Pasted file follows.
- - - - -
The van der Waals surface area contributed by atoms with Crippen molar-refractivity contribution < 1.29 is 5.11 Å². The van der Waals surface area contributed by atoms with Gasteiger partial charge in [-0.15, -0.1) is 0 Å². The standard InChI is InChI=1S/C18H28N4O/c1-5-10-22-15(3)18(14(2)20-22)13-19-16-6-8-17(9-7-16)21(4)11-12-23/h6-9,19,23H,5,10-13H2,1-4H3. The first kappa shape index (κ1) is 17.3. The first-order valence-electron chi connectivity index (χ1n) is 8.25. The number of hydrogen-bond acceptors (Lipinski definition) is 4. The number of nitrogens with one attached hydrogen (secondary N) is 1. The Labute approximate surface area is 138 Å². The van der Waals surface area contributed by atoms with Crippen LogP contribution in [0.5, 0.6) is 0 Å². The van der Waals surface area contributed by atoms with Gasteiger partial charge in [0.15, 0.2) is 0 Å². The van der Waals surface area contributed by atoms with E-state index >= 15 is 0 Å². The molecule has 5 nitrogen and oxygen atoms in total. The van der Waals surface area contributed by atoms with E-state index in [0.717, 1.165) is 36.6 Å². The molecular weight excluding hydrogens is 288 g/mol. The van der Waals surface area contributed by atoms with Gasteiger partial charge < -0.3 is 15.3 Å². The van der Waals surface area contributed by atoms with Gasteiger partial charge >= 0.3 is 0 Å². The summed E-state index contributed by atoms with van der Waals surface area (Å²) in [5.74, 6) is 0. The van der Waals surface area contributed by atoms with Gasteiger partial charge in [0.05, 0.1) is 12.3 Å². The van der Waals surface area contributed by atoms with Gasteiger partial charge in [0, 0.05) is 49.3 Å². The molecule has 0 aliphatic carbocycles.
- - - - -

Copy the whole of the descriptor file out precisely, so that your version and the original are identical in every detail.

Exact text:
The van der Waals surface area contributed by atoms with Crippen molar-refractivity contribution < 1.29 is 5.11 Å². The van der Waals surface area contributed by atoms with Gasteiger partial charge in [-0.15, -0.1) is 0 Å². The standard InChI is InChI=1S/C18H28N4O/c1-5-10-22-15(3)18(14(2)20-22)13-19-16-6-8-17(9-7-16)21(4)11-12-23/h6-9,19,23H,5,10-13H2,1-4H3. The first kappa shape index (κ1) is 17.3. The first-order valence-electron chi connectivity index (χ1n) is 8.25. The number of hydrogen-bond acceptors (Lipinski definition) is 4. The number of nitrogens with one attached hydrogen (secondary N) is 1. The Labute approximate surface area is 138 Å². The van der Waals surface area contributed by atoms with Crippen LogP contribution in [0.5, 0.6) is 0 Å². The van der Waals surface area contributed by atoms with Gasteiger partial charge in [0.15, 0.2) is 0 Å². The van der Waals surface area contributed by atoms with E-state index >= 15 is 0 Å². The molecule has 5 nitrogen and oxygen atoms in total. The van der Waals surface area contributed by atoms with E-state index in [0.717, 1.165) is 36.6 Å². The molecular weight excluding hydrogens is 288 g/mol. The van der Waals surface area contributed by atoms with Gasteiger partial charge < -0.3 is 15.3 Å². The van der Waals surface area contributed by atoms with Gasteiger partial charge >= 0.3 is 0 Å². The summed E-state index contributed by atoms with van der Waals surface area (Å²) in [5.74, 6) is 0. The van der Waals surface area contributed by atoms with Gasteiger partial charge in [0.05, 0.1) is 12.3 Å². The van der Waals surface area contributed by atoms with Gasteiger partial charge in [0, 0.05) is 49.3 Å². The molecule has 0 aliphatic carbocycles.